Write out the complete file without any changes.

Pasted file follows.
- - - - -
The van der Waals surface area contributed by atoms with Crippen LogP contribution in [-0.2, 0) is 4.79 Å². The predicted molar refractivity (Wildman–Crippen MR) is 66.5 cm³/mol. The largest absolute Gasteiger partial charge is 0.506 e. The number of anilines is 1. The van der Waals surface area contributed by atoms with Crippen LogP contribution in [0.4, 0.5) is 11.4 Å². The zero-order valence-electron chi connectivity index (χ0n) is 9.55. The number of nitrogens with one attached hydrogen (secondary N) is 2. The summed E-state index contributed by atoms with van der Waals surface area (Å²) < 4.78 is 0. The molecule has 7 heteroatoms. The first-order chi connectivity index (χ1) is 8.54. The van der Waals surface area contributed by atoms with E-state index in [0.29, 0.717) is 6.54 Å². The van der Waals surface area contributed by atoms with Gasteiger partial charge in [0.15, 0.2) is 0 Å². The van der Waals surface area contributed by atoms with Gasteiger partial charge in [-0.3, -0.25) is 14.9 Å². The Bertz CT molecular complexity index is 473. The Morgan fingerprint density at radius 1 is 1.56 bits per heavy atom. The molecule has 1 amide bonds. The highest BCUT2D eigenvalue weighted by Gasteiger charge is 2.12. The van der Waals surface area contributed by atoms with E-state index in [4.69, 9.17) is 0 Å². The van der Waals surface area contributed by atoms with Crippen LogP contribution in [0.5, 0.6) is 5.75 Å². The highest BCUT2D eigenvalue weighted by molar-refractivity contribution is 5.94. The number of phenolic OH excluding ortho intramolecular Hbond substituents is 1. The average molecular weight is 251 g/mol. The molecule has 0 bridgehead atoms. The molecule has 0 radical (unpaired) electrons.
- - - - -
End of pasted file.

The van der Waals surface area contributed by atoms with Crippen LogP contribution in [-0.2, 0) is 4.79 Å². The predicted molar refractivity (Wildman–Crippen MR) is 66.5 cm³/mol. The largest absolute Gasteiger partial charge is 0.506 e. The number of anilines is 1. The van der Waals surface area contributed by atoms with Crippen LogP contribution in [0.4, 0.5) is 11.4 Å². The zero-order valence-electron chi connectivity index (χ0n) is 9.55. The number of nitrogens with one attached hydrogen (secondary N) is 2. The summed E-state index contributed by atoms with van der Waals surface area (Å²) < 4.78 is 0. The molecule has 7 heteroatoms. The first-order chi connectivity index (χ1) is 8.54. The van der Waals surface area contributed by atoms with E-state index in [0.29, 0.717) is 6.54 Å². The van der Waals surface area contributed by atoms with Gasteiger partial charge in [0.15, 0.2) is 0 Å². The van der Waals surface area contributed by atoms with Gasteiger partial charge in [-0.3, -0.25) is 14.9 Å². The Bertz CT molecular complexity index is 473. The Morgan fingerprint density at radius 1 is 1.56 bits per heavy atom. The molecule has 1 amide bonds. The highest BCUT2D eigenvalue weighted by Gasteiger charge is 2.12. The van der Waals surface area contributed by atoms with E-state index in [4.69, 9.17) is 0 Å². The van der Waals surface area contributed by atoms with Crippen LogP contribution in [0.5, 0.6) is 5.75 Å². The highest BCUT2D eigenvalue weighted by molar-refractivity contribution is 5.94. The number of phenolic OH excluding ortho intramolecular Hbond substituents is 1. The average molecular weight is 251 g/mol. The molecule has 0 bridgehead atoms. The molecule has 0 radical (unpaired) electrons.